On Mon­day, Alle­gra Good­man wrote about writ­ing Jew­ish” fic­tion. She will be blog­ging all week for the Jew­ish Book Coun­cil and MyJew­ish­Learn­ing.

Albert Ein­stein famous­ly declared him­self a cit­i­zen of the world. As an artist I’d like to do the same. That doesn’t mean mask­ing the par­tic­u­lars of my expe­ri­ence or my her­itage — it means com­mu­ni­cat­ing them more broad­ly. The artists I admire most are world artists. They thrive on this sort of com­mu­ni­ca­tion. Let me give you some examples.

Com­pos­er Osval­do Goli­jov is a Jew who grew up in Argenti­na, stud­ied in Israel and set­tled in the Unit­ed States. His work lay­ers South Amer­i­can rhythms, klezmer riffs, sacred chant, clas­si­cal and pop­u­lar gen­res. You can hear a can­to­r­i­al wail in the clar­inet part of The Dreams and Prayers of Isaac the Blind” and you can hear kad­dish in his Pasion segun san Mar­cos” along with a rock­ing Venezue­lan choir, drum­ming, rig­or­ous fugue and car­ni­val. Goli­jov weaves all these threads togeth­er to cre­ate a new music greater than the sum of its parts.

Nov­el­ist Kazuo Ishig­uro was born in Japan but works in Eng­land. His diverse work includes Remains of the Day, a nov­el about an Eng­lish but­ler on the eve of World War II, and Nev­er Let Me Go, a dystopi­an nov­el about a group of chil­dren schooled to sac­ri­fice them­selves for soci­ety. His fic­tion is both Eng­lish and Japan­ese, treat­ing themes of con­for­mi­ty, self-sac­ri­fice, the ide­al of hon­or, and the price of reticence.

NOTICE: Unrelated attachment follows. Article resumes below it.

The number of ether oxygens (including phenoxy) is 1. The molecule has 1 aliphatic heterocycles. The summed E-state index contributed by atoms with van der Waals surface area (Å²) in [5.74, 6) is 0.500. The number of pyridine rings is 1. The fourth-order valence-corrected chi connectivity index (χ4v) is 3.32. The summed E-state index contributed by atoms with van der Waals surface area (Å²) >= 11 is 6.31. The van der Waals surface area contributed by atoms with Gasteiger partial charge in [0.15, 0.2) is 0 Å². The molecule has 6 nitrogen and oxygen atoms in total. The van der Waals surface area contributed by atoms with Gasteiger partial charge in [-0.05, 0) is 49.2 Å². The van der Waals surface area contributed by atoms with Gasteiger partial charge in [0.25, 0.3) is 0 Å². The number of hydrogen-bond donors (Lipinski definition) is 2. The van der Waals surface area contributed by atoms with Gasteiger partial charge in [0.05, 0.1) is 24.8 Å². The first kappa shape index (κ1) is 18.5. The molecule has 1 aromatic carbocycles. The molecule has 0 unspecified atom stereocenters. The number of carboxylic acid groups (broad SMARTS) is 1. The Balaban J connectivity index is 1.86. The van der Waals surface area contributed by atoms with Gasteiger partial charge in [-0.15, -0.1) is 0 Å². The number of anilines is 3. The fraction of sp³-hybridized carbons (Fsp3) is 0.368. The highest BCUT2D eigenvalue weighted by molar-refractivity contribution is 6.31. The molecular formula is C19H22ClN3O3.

My col­league at Boston Uni­ver­si­ty, Ha Jin, is a Chi­nese poet and nov­el­ist writ­ing in Eng­lish. He has not vis­it­ed Chi­na in many years, and he has not lived in Amer­i­ca for very long, but he uses this to his advan­tage, writ­ing about both Chi­na and Amer­i­ca from an outsider’s per­spec­tive. Ha Jin turns the expe­ri­ence of the stranger in a strange land into a cen­tral motif in A Free Life. His work is a pro­found med­i­ta­tion on defa­mil­iar­iza­tion — mov­ing from one lan­guage to anoth­er, from one cul­ture to anoth­er. From coun­try to city in Wait­ing, from immi­gra­tion to nat­u­ral­iza­tion in A Free Life. Worlds con­quer worlds. Indi­vid­u­als dis­cov­er the pos­si­bil­i­ties and the costs of reinvention.

All of these artists use cul­tur­al dif­fer­ence as a medi­um. They lay­er spe­cif­ic themes and idioms with tremen­dous sub­tle­ty and con­fi­dence. It’s not a new way to work, but it seems to me an excit­ing way. Begin with what you are. Use what you know, and your art will speak to more peo­ple. As James Joyce wrote in Switzer­land many years ago: For myself, I always write about Dublin, because if I can get to the heart of Dublin I can get to the heart of all the cities of the world. In the par­tic­u­lar is con­tained the universal.”

Alle­gra Goodman’s new nov­el, The Cook­book Col­lec­tor, is avail­able for pre-order. Find her on Face­book and her web­site.